Data.gov is useful for generating company-specific data sets as many government databases are inconvenient for users and are not easily searchable with Google. In contrast, data.gov provides an opportunity for companies to download and edit publicly available data sets in a way that is user-friendly and accessible to Google.
A good example of unwieldy databases is those collected on hospitals by the U.S. Centers for Medicare & Medicaid Services on their site, data.cms.gov. At least three commercial companies have taken this information and organized it more conveniently, notably the American Hospital Directory (https://www.ahd.com), the American Hospital Association (https://www.ahadata.com/b2b-sales-marketing), and Advameg, Inc.’s Hospital Data site (http://www.hospital-data.com/).
How To Use a Database Effectively
As mentioned above, almost all databases are organized in a large spreadsheet (or table) where each row contains a lot of information about a particular line item (e.g., a restaurant). The next step is simple: create a separate content page for each restaurant that includes the specific information found in each row.
With a little creativity, however, the data can be edited to create original configurations, and you can still create a long tail even if competitors have already published the basic line information.
For example, instead of (or in addition to) a content page for each restaurant, you can publish tens of thousands of pages organized by city and restaurant type, e.g., a list of all vegetarian restaurants in city in the United States.
You have now created 15,000 new content pages – one page per city. Additional lists could include other cuisines, such as Italian or Chinese, or a list of all the bars and clubs open all night in each city.
Another way to create an original long tail is to cross-reference different databases to enrich the content. By merging different data sets, you create opportunities to edit the data in a way that maximizes the searchability of your product by your target audience.
Suppose your company plans to produce backpacks for hikers who travel a lot. Your target audience is likely very interested in hiking trails, nature reserves, and interesting natural sites.
Many existing databases are already organized by location and trip type, so it is easy to find the information. Still, getting Google to bring your results to the first page will be difficult.
To create a long and unique tail, you need to add more dimensions that will suit specific audiences, for example, families with small children, people with disabilities, or couples where one spouse likes hiking trails and the other does not. Each crossover produces unique content for a specific and targeted audience.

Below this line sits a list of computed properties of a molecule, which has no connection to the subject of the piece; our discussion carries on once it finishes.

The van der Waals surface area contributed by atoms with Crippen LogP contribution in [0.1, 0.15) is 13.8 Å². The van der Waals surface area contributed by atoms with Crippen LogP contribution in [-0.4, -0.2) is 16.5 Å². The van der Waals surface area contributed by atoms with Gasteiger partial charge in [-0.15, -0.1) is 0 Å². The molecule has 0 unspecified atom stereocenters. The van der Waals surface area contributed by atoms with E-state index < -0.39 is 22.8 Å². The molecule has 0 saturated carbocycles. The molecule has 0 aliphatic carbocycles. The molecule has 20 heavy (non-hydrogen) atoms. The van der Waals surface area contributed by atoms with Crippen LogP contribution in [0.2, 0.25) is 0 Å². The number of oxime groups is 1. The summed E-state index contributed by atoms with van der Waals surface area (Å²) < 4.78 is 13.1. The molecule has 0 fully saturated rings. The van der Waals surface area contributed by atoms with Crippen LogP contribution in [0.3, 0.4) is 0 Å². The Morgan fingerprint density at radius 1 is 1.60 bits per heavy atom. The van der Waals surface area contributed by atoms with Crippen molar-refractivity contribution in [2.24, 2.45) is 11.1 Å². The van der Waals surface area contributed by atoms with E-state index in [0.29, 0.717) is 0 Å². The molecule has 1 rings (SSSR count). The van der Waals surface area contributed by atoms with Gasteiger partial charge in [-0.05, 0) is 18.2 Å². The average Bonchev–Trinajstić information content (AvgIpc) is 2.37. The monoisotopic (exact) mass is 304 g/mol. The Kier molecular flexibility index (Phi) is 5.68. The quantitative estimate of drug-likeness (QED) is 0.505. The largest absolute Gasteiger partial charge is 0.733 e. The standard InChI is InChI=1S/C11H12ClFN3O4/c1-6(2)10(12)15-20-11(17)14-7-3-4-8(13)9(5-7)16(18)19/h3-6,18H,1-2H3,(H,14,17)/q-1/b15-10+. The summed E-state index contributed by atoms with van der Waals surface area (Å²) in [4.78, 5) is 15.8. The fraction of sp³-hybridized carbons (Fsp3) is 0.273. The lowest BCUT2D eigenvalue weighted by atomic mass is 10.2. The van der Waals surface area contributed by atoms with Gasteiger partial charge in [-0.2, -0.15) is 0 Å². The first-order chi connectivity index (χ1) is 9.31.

You could, for example, cross-index maps of nature sites with maps of attractions for children and create lists of dual sites by region that would appeal to children and the well-traveled.
Another list could include areas with trails for biking and hiking to accommodate travelers, where some prefer to walk, and others wish to ride their mountain bikes.
In the case of Yelp, they expanded on their foundation and created a unique online experience by providing features that encourage users to add reviews and testimonials. They also provide additional tools allowing businesses to add content, such as restaurant menus, photos, history and biographies, newspaper reviews, and the ability to respond to customer reviews.
Other companies, such as CrunchBase, have applied this model to their own businesses. CrunchBase took existing company information from LinkedIn and added unique data about fundraising to those few companies that did raise money.
In this way, they have significantly extended their tail. Almost every Google search for any company returns a reference to CrunchBase and whether that company has raised any capital.
The importance of the long tail is that after the effort you start building the databases and content pages.
The site you build should work without the need to invest in advertising and slowly create an audience that is mostly the same as the target market of your product or service.
In the next article, we will discuss Search Engine Optimization (SEO), or in plain language, how to make Google bring your content to the first page of search results.